Migrating BizTalk to Azure iPaaS – Part 1

By Bill Chesnut

This is the 1st of a multipart series of Blog Posts to help companies understand Migrating BizTalk to Azure Integration Platform as a Service (IPaaS).

Should I be migrating from BizTalk to Azure iPaaS? This is a question I am being ask more and more lately for a couple of different reasons.

BizTalk development has always been a very specialized skill set with a limited number of resources available in the market, so companies are now starting to look at Azure iPaaS as a viable alternative to BizTalk in terms of finding developers with the correct skill sets.

There are 3 other reasons many companies are looking at moving from BizTalk to Azure iPaaS:

  • cost, consumption pricing instead of product licensing;
  • location of data, many companies are dealing with their consumers over the internet, so having their integration resources in Azure makes more sense;
  • Infrastructure, companies are seeing the advantages of not having to maintain their own infrastructure and using Platform as a Service (PaaS) and Software as a Service (SaaS) offerings as a cost-effective alternative.

Unlike the BizTalk middleware products that covered most features required for all integration scenarios, Azure iPaaS is a collection of Azure services that may or may not be utilised for each scenario.

The base components that make up Azure iPaaS are Service Bus, Logic Apps, API Management and Event Grid. For some integration scenarios you may also use services like but not limited to: SQL Database, Storage, Function App, Web Site (hosing your WebAPI or WebJobs), Cosmos Db and Virtual Machines.  In this series of blog posts, I will look at the different scenarios and the Azure services required.

Instead of spending time here to explain each of the Azure iPaaS services, I have included links to Azure documentation on each product/service mentioned:

All Azure Product/Services can be found here: https://docs.microsoft.com/en-us/azure/#pivot=products

Before you jump full steam into migrating from your on-premises (or cloud hosted) BizTalk to Azure iPaaS, there are a few things that you need to look at to see if the migration makes sense:

  • Location of your data
  • Sensitivity of your data
  • Security Policies for accessing cloud-based resources
  • Location of consumers/partners

Let’s look at each of these items in detail:

Location of your data, if most of your data currently used by BizTalk is located inside of your data center it would be hard to justify moving all of that data to and from Azure to use Azure iPaaS.

If your data is from your consumers/partners and it is coming in and going out via the internet, iPaaS can be a great solution in terms of cost, scalability and availability.

Sensitivity of your data, again this will relate back to the first item, if the data is coming in and going out over the internet, your company has already accepted the risk, so iPaaS will be a viable solution, otherwise, a risk assessment will need to be undertaken.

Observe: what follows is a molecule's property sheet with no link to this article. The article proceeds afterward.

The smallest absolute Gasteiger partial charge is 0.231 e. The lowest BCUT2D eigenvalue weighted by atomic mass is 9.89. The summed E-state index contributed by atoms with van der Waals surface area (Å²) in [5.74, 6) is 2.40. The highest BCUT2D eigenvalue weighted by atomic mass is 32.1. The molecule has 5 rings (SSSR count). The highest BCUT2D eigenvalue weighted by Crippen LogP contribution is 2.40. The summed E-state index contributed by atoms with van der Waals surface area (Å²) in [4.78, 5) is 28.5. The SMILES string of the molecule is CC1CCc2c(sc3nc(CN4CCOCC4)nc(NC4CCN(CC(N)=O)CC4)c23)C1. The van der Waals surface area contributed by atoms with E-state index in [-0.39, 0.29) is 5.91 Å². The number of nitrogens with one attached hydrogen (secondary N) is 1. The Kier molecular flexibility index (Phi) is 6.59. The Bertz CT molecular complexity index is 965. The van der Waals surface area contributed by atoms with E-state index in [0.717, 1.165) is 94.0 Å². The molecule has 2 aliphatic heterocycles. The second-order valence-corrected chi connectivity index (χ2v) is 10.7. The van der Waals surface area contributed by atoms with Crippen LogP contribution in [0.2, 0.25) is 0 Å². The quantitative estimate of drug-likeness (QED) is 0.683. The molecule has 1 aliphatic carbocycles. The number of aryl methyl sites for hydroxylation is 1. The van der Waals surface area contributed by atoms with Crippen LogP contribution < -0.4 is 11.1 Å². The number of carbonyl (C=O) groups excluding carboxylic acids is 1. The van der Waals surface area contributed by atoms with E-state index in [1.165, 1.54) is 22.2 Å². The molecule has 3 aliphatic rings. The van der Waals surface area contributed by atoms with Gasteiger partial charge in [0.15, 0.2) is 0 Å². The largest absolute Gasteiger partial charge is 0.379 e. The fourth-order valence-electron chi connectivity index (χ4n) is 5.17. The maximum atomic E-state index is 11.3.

Security Policies for accessing cloud based resources can sometimes be one of the hardest nuts to crack, it requires educating your management to the benefits and security safe guards of Azure. It also means designing your iPaaS solution to use some of the additional security features available in Azure.  The final point to look at is location of consumers/partners, again if everyone using the integration service of BizTalk are located inside of your data center, having them traverse to Azure and back for data does not make sense, but if many of your consumers/partners are outside of your offices or mobile users, Azure make perfect sense for availability and scale.

Once a company has decided that moving to Azure iPaaS makes sense, the next item to consider is the structure of their existing BizTalk integration solution, does the existing BizTalk solutions follow best practice:

  • having incoming data mapped to an internal/canonical format
  • processed in BizTalk using the internal/canonical format
  • then mapped back to the outbound format before leaving BizTalk

if so, this will make the migration to Azure iPaaS a less disruptive and staged process.

If you would like to speak more about this topic or other ways Azure can help to transform your business processes, I would be glad to come out and present or chat directly with you, please use the Contact Us page to reach out to me.

This series will continue with the following blog posts:

  • Migrating inbound messaging to Azure using Logic Apps, Event Grid, Service Bus and the BizTalk Claim Check Pipeline component that I have built.
  • Migrating outbound messaging to Azure, using the same tooling as inbound
  • Choices for message archiving in Azure
  • End to End Monitoring of Azure iPaaS
  • EDI (EDIFACT, X12 & AS2) Capabilities of Azure iPaaS
  • Azure iPaaS CI/CD

Cross Posted to https://www.biztalkbill.com

Publishing BizTalk SOAP Services as REST with Azure API Management

Currently BizTalk Server 2016 has support for REST, but the support is fairly limited and is missing some feature that most developer expect from REST services.

To overcome these missing feature for companies that are exposing these services to their consumers/partner over the internet, I will show you have to use Azure API Management to publish SOAP services from BizTalk as REST.

For this blog post I took the Hello World example from the BizTalk SDK samples and converted it to a Request/Response orchestration and used the WCF publishing wizard to publish


Publish schema as WCF service (this allows better control over the URL)


Rename the Service and Operation, Select Schemas


Select the location to publish to and I am allowing Anonymous for my example